United Kingdom Inflation Rate 1989-2015
Consumer prices in the United Kingdom rose by 3 percent in the year to September 2017, as widely expected, following a 2.9 percent gain in the previous month. It was the highest inflation rate since April 2012, mainly due to rising prices of food, transport and leisure activities. The annual core inflation rate, which excludes prices of energy, food, alcohol and tobacco, stood at 2.7 percent, unchanged from the previous month’s five-year high and in line with market consensus. Inflation Rate in the United Kingdom averaged 2.58 percent from 1989 until 2017, reaching an all time high of 8.50 percent in April of 1991 and a record low of -0.10 percent in April of 2015.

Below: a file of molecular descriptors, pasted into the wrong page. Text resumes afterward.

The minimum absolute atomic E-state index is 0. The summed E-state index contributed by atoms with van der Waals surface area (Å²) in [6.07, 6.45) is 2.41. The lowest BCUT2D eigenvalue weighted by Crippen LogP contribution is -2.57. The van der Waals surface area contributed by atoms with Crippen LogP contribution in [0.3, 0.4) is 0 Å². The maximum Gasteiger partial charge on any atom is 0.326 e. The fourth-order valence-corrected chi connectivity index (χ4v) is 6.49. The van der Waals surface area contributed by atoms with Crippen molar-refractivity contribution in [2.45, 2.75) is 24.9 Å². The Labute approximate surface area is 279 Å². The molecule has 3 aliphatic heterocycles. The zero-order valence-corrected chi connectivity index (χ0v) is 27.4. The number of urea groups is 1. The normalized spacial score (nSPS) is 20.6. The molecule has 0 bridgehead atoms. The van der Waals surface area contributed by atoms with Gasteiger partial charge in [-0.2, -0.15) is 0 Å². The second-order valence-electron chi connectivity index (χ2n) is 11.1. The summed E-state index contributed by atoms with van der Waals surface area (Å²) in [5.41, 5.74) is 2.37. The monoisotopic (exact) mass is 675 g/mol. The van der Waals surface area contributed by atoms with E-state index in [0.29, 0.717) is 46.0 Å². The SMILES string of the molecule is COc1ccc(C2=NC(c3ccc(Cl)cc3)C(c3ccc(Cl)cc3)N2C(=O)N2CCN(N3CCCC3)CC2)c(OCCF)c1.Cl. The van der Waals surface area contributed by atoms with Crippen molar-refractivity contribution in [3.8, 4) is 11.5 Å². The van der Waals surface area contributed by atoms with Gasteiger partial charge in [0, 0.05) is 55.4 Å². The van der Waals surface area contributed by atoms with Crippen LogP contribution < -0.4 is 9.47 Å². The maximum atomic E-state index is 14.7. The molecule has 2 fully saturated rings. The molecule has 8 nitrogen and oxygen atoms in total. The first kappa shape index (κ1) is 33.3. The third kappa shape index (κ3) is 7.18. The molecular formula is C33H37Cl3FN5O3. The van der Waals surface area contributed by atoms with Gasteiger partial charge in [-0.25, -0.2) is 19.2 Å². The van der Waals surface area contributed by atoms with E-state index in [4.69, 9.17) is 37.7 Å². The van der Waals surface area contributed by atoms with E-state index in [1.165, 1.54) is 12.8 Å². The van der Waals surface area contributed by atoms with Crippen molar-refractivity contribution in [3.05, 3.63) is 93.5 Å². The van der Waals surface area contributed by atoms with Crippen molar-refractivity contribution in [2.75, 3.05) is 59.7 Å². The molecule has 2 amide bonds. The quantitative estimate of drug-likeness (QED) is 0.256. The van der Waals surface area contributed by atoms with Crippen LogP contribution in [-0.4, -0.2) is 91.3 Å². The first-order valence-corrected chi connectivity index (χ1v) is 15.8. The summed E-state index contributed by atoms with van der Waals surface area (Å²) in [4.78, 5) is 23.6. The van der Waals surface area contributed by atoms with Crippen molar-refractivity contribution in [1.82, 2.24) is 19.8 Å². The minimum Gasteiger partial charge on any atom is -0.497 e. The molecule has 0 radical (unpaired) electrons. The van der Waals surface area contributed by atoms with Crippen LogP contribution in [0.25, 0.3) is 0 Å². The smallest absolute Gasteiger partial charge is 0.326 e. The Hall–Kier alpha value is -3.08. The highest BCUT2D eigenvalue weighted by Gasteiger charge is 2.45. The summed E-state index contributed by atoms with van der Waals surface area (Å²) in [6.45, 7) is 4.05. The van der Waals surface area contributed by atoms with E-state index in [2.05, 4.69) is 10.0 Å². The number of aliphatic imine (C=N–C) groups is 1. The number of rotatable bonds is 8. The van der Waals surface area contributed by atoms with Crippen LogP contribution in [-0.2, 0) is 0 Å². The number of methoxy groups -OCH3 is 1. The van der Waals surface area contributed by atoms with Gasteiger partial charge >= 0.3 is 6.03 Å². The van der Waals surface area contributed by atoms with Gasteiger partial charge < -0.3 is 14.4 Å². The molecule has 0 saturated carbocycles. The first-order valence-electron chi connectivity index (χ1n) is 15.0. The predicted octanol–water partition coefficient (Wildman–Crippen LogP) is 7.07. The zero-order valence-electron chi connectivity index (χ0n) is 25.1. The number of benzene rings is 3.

Consumer prices index (CPI) is the government’s preferred measure of inflation. It is used for international comparison and the government inflation target for the Bank of England Monetary Policy Committee. It is available as an index from January 1997, with estimates back to 1988. It excludes mortgage interest payments and council tax. As of the 2010 budget, CPI as part of the triple-lock, is used to index state pensions in place of RPI.
Why is inflation important?
Keeping a healthy cash flow throughout your life is essential and one of the biggest risks to capital is inflation risk. It is important this is taken into account with our recommendations and considered when discussing your attitude to investment risk within our client meetings.
Source: Trading Economics